China’s top state newspaper warned on Monday that any Western-backed military intervention in Syria would unleash even bloodier chaos, and said abandoning envoy Kofi Annan’s peace plan could push Syria into the “abyss” of full-scale war, as Lebanese forces managed to restore calm in the northern city of Tripoli after Syria-linked deadly clashes.
The People’s Daily, the main newspaper of China’s ruling Communist Party, spelled out the reasons for Beijing’s opposition to a tougher response to the massacre last month of 108 people in al-Houla, which Western and Arab governments blamed on forces loyal to President Bashar al-Assad.
The paper also warned that “external forces are not qualified to meddle,” according to Reuters.
“It is easy to imagine the turmoil that would occur should Syria erupt into all-out civil war, triggering Western military intervention,” said a commentary in the paper, which generally reflects Chinese government thinking.
Al-Houla massacre prompted Annan to warn of the growing risk of civil war in Syria, where rebels have urged the international envoy to declare his peace plan dead.
But China’s People’s Daily said Annan’s April 12 ceasefire deal remained the only practical basis for seeking peace in Syria, where government forces have been fighting opposition groups despite the nominal ceasefire.
“If this realistic path to a peaceful resolution of the Syrian issue is blocked, it is entirely likely the country will be pushed into the abyss of outright war,” it said.
“At present, the realistic plan for resolving the Syrian issue remains Annan’s six points and his peace plan.”
The state paper amplified earlier comments from China’s Foreign Ministry, which has repeated Beijing’s opposition to forceful intervention in Syria.
China traditionally joins with Russia in opposing Western calls for intervention in domestic crises abroad. In 2011, both countries accused NATO forces of illegitimately turning a United Nations-authorized operation to protect civilians in war-stricken Libya into a broader campaign to oust Muammar Qaddafi.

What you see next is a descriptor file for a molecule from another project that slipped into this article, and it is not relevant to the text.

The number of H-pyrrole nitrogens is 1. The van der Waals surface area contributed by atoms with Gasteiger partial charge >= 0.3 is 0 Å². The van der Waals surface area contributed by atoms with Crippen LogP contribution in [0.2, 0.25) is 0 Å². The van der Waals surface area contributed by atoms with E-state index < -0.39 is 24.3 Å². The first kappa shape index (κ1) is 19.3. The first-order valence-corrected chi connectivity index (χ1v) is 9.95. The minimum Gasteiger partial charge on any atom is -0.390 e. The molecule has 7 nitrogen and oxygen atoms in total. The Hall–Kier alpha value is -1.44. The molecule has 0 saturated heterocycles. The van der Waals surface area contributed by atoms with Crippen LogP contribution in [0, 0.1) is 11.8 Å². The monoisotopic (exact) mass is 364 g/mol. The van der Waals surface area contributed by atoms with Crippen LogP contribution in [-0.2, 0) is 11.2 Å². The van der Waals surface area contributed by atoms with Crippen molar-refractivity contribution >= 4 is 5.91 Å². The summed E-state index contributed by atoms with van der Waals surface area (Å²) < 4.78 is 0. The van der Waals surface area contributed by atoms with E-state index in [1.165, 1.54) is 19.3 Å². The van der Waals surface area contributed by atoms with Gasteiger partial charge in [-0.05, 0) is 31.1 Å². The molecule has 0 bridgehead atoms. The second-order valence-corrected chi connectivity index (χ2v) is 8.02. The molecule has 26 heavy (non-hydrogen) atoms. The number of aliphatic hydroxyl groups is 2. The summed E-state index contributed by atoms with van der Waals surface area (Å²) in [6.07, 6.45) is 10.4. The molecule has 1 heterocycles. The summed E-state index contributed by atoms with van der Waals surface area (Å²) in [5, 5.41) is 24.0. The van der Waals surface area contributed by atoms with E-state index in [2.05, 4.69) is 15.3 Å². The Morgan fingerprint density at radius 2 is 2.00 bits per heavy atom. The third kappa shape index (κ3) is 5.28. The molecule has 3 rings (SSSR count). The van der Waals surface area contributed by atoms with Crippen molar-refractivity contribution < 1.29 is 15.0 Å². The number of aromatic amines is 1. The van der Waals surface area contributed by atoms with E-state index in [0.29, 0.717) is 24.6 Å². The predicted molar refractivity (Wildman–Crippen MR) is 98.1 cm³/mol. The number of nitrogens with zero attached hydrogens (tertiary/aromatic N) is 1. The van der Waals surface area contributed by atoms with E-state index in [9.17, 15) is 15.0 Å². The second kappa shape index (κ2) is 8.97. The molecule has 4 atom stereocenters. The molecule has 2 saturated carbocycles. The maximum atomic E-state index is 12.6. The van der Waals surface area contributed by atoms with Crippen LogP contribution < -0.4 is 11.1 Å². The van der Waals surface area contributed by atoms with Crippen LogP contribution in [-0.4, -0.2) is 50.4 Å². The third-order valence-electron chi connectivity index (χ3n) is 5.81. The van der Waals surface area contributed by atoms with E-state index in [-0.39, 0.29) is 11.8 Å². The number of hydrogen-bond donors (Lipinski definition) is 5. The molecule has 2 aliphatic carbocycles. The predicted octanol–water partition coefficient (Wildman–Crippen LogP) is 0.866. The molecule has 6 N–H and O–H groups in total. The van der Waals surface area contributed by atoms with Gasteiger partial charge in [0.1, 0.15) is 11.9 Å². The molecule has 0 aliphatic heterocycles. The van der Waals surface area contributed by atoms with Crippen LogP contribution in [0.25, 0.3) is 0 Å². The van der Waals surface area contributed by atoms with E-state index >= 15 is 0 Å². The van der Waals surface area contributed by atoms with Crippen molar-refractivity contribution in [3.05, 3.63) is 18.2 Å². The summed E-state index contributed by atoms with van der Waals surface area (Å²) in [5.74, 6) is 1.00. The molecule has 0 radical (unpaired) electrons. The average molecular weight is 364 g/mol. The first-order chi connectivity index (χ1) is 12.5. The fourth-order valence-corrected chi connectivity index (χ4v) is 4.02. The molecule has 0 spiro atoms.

On Friday, Russia, China and Cuba voted against a resolution passed by the 47-member Human Rights Council in Geneva condemning Syria for the massacre in al-Houla area and calling for a U.N. investigation to gather evidence for possible criminal prosecution.
Beijing also faces pressure from some Arab countries that have demanded a stronger response to the bloodshed in Syria. China’s foreign minister Yang Jiechi told them on Thursday his country was keeping faith with Annan’s peace plan.
Calm restored in northern Lebanon
Meanwhile, Lebanese soldiers and security forces entered areas of the northern city of Tripoli on Sunday to restore calm after deadly clashes between pro- and anti-Syrian regime gunmen, a security official said.
“Security forces and the army entered the Bab al-Tebbaneh and Jabal Mohsen districts... where there were no armed elements visible, complete calm having returned on all main roads,” the National News Agency (NNA) quoted local security official Bassam Ayyoubi as saying.
Earlier on Sunday, a security official told AFP: “There was fierce fighting throughout the night, which killed two people and left 12 injured, bringing the death toll since Saturday to 14 dead and 48 wounded.”
There had also been a great deal of material damage, the official added.
An AFP correspondent reported that the army was in Bab al-Tebbaneh, a mostly Sunni Muslim community that supports Syria’s anti-regime opposition, and in Jabal Mohsen, which is populated mainly by pro-Damascus Alawites.
The army deployed after a meeting in which Prime Minister Najib Mikati met leaders of the city and security heads at his home in Tripoli to reach an accord on the implementation of security measures and removal of arms.
The NNA reported that several shells “fell during the night in areas relatively distant from the scene of the clashes.”
The army and internal security forces were instructed to “take immediate measures to stop the clashes in Tripoli without discrimination.”
The security forces were told to “strike with an iron fist and to deal firmly and decisively with those tampering with security and stability of the city.”
A statement from the meeting stressed that “all leaders of the city withdraw all political cover for the abusers of security and stability” and urged a “removal of all forms of weaponry from streets and neighborhoods.”
Sectarian violence has flared several times in Tripoli since the revolt broke out in neighboring Syria in March last year, including street battles in May that left 10 dead.
Bab al-Tebbaneh and Jabal Mohsen have been gripped by frequent fighting, reflecting a split between Lebanon's parties where the opposition backs the revolt in Syria while a ruling coalition led by Hezbollah supports the Damascus regime.
The army said two Lebanese men detained in the east near the border with Syria were freed on Sunday.
The NNA had reported on Wednesday that the two were seized by five armed men who entered Lebanon from Syria.